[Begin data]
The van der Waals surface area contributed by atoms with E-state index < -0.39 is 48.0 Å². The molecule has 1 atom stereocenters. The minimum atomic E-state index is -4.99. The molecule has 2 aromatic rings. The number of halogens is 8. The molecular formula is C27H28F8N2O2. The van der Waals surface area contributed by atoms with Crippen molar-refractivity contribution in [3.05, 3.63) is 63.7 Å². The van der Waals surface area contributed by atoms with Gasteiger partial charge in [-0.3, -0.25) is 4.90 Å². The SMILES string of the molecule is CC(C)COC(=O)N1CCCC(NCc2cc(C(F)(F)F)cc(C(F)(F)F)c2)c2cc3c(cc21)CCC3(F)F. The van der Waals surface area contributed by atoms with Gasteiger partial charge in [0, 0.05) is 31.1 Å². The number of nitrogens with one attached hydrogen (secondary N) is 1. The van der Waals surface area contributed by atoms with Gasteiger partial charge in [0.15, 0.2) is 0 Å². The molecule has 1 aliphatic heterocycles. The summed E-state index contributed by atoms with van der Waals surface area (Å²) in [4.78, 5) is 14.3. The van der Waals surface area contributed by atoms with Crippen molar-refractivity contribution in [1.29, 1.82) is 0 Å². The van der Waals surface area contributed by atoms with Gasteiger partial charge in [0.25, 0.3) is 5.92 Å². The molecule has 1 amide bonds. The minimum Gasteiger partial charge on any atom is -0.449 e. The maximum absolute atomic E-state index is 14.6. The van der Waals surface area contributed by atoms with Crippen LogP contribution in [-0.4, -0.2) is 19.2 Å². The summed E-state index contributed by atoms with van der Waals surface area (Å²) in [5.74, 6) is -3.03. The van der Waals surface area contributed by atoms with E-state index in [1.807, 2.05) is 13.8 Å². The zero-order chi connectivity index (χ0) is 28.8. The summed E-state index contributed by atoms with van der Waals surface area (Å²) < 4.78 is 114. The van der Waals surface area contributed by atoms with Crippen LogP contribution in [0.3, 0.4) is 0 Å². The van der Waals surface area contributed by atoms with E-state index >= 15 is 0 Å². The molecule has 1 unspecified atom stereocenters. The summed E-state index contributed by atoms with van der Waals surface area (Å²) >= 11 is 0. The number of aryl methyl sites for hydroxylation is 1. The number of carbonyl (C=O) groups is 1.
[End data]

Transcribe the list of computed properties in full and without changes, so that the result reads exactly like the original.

The van der Waals surface area contributed by atoms with E-state index < -0.39 is 48.0 Å². The molecule has 1 atom stereocenters. The minimum atomic E-state index is -4.99. The molecule has 2 aromatic rings. The number of halogens is 8. The molecular formula is C27H28F8N2O2. The van der Waals surface area contributed by atoms with Crippen molar-refractivity contribution in [3.05, 3.63) is 63.7 Å². The van der Waals surface area contributed by atoms with Gasteiger partial charge in [-0.3, -0.25) is 4.90 Å². The SMILES string of the molecule is CC(C)COC(=O)N1CCCC(NCc2cc(C(F)(F)F)cc(C(F)(F)F)c2)c2cc3c(cc21)CCC3(F)F. The van der Waals surface area contributed by atoms with Gasteiger partial charge in [0, 0.05) is 31.1 Å². The number of nitrogens with one attached hydrogen (secondary N) is 1. The van der Waals surface area contributed by atoms with Gasteiger partial charge in [0.15, 0.2) is 0 Å². The molecule has 1 aliphatic heterocycles. The summed E-state index contributed by atoms with van der Waals surface area (Å²) in [4.78, 5) is 14.3. The van der Waals surface area contributed by atoms with Crippen molar-refractivity contribution in [1.29, 1.82) is 0 Å². The van der Waals surface area contributed by atoms with Gasteiger partial charge in [0.25, 0.3) is 5.92 Å². The molecule has 1 amide bonds. The minimum Gasteiger partial charge on any atom is -0.449 e. The maximum absolute atomic E-state index is 14.6. The van der Waals surface area contributed by atoms with Crippen LogP contribution in [-0.4, -0.2) is 19.2 Å². The summed E-state index contributed by atoms with van der Waals surface area (Å²) in [5.74, 6) is -3.03. The van der Waals surface area contributed by atoms with E-state index in [1.807, 2.05) is 13.8 Å². The zero-order chi connectivity index (χ0) is 28.8. The summed E-state index contributed by atoms with van der Waals surface area (Å²) < 4.78 is 114. The van der Waals surface area contributed by atoms with Crippen LogP contribution in [0.3, 0.4) is 0 Å². The van der Waals surface area contributed by atoms with E-state index >= 15 is 0 Å². The molecule has 1 unspecified atom stereocenters. The summed E-state index contributed by atoms with van der Waals surface area (Å²) >= 11 is 0. The number of aryl methyl sites for hydroxylation is 1. The number of carbonyl (C=O) groups is 1.